145 - But it did not lead the way in cultural or scientific discovery for long.

145 - Soon, the Islamic world began to fall behind the West.

145 - As the West forged ahead in the sciences, technology, fultural advancements, and in the advancements in religious thought that led to the concepts of personal freedom and self-government, the world of Islam seemed to fgreeze. There were no Islamic nations in which personal liberty became a priority. There were no Islamic nations in which representative government emerged. Throughout the nations of Islam, scientific and technological advances came to an end. Industrialization passed Islamic nations by.

145 - But why would this happen?

145 - After creating a massive kingdom from the sands of the Arabian desert, after spreading its reach across most of the known world and creating an empire that would lead the world in many technological advancements, how could the entire culture come to such a dramatic standstill?

145 - There are a number of explanations:

  1. 145 - In fundamentalist Islam, there is no law but religious law, the Sharia, or Holy Law of Islam. Sharia law is divine, the word of God. And it is all-encompassing, regulating every aspect of life: civil, commercial, criminal, and religious. As such, to the devout Muslim, the Holy Law of Islam is all the law that is needed. One does not add to or detract from Sharia, for to do so would presume that man knows better than God.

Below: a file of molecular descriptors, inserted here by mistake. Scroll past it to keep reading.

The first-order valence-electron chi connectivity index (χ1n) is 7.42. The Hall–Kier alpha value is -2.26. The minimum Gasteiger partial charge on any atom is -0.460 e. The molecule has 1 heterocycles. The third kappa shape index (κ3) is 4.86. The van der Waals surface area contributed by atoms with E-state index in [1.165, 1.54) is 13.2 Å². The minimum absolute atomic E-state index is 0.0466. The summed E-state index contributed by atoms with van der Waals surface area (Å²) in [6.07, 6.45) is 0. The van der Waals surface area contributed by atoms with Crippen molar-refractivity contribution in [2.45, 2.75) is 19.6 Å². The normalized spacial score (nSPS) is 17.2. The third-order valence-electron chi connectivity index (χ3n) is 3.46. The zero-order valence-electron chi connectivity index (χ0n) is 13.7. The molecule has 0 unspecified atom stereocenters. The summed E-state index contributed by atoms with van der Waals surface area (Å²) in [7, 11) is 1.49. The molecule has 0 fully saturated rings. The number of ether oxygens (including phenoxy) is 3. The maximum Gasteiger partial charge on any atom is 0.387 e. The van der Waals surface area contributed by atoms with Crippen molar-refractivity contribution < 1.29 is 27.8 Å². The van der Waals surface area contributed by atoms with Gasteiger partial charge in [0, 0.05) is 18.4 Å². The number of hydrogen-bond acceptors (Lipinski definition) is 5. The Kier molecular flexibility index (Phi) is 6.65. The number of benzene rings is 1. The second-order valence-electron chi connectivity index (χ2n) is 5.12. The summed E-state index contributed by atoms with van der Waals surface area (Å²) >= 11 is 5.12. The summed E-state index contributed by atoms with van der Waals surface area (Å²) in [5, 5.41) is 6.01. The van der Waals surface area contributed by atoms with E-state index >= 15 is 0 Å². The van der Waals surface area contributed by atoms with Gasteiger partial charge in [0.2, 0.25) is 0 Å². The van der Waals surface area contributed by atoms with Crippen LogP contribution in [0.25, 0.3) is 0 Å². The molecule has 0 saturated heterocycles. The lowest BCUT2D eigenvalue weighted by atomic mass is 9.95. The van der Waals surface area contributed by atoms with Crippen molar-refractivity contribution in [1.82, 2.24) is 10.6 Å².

It is, therefore, absurd to think that there would be any need for mortal men to meet for the purpose of creating new law. It is absurd to think that a parliament or a congress or any other deliberative body (146) could better the Holy Law of Islam. This leaves no room in strict Islam for self-government or representative government.
    As Scholar Bernard Lewis explains, "In the Muslim perception, there is no human legislative power."

  2. 146 - The idea of separation of church and state is utterly foreign in Islam. Separation of the religious from the secular is a creation of Christianity and, as such, it is entirely rejected by the Islamic faithful. In Islamic culture, there is no equivalent of "render unto Caesar what is Caesar's and unto God what is God's," for everything necessary to direct the affairs of men is found within the Holy Law.

  3. 146 - The concept of freedom has a very limited meaning in Islam. Bernard Lewis explains:
    Westerners have become accustomed to think of good and bad government in terms of tyranny versus liberty. In Middle-Eastern usage, liberty or freedom was a legal not a political term. It meant one who was not a slave... For traditional Muslims, the converse of tyranny was not liberty but justice. Justice in this context meant essentially two things, that the ruler was there by right and not by usurpation, and that he governed according to God's law.